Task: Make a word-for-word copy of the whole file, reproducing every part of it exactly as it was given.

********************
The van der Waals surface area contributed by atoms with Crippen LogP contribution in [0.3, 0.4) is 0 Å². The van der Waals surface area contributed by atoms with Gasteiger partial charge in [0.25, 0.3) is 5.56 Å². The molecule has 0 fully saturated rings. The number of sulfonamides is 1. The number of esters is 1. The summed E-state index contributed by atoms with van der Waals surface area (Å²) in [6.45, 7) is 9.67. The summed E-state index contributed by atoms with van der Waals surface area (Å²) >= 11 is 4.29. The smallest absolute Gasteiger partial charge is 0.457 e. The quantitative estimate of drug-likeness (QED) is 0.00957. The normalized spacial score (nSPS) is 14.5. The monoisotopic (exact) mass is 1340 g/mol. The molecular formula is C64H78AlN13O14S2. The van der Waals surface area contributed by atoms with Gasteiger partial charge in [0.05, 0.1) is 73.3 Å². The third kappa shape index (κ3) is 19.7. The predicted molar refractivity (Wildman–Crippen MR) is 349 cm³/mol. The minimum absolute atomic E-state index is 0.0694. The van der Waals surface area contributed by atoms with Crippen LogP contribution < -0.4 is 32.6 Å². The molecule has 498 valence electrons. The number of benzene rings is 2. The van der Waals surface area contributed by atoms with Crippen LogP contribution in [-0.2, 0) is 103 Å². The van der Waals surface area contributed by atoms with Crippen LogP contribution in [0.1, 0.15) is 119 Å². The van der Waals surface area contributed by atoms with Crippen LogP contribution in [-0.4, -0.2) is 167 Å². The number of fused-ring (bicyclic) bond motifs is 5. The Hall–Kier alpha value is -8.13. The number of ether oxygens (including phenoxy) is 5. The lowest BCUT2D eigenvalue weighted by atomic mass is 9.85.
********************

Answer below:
The van der Waals surface area contributed by atoms with Crippen LogP contribution in [0.3, 0.4) is 0 Å². The van der Waals surface area contributed by atoms with Gasteiger partial charge in [0.25, 0.3) is 5.56 Å². The molecule has 0 fully saturated rings. The number of sulfonamides is 1. The number of esters is 1. The summed E-state index contributed by atoms with van der Waals surface area (Å²) in [6.45, 7) is 9.67. The summed E-state index contributed by atoms with van der Waals surface area (Å²) >= 11 is 4.29. The smallest absolute Gasteiger partial charge is 0.457 e. The quantitative estimate of drug-likeness (QED) is 0.00957. The normalized spacial score (nSPS) is 14.5. The monoisotopic (exact) mass is 1340 g/mol. The molecular formula is C64H78AlN13O14S2. The van der Waals surface area contributed by atoms with Gasteiger partial charge in [0.05, 0.1) is 73.3 Å². The third kappa shape index (κ3) is 19.7. The predicted molar refractivity (Wildman–Crippen MR) is 349 cm³/mol. The minimum absolute atomic E-state index is 0.0694. The van der Waals surface area contributed by atoms with Crippen LogP contribution < -0.4 is 32.6 Å². The molecule has 498 valence electrons. The number of benzene rings is 2. The van der Waals surface area contributed by atoms with Crippen LogP contribution in [-0.2, 0) is 103 Å². The van der Waals surface area contributed by atoms with Crippen LogP contribution in [0.1, 0.15) is 119 Å². The van der Waals surface area contributed by atoms with Crippen LogP contribution in [-0.4, -0.2) is 167 Å². The number of fused-ring (bicyclic) bond motifs is 5. The Hall–Kier alpha value is -8.13. The number of ether oxygens (including phenoxy) is 5. The lowest BCUT2D eigenvalue weighted by atomic mass is 9.85.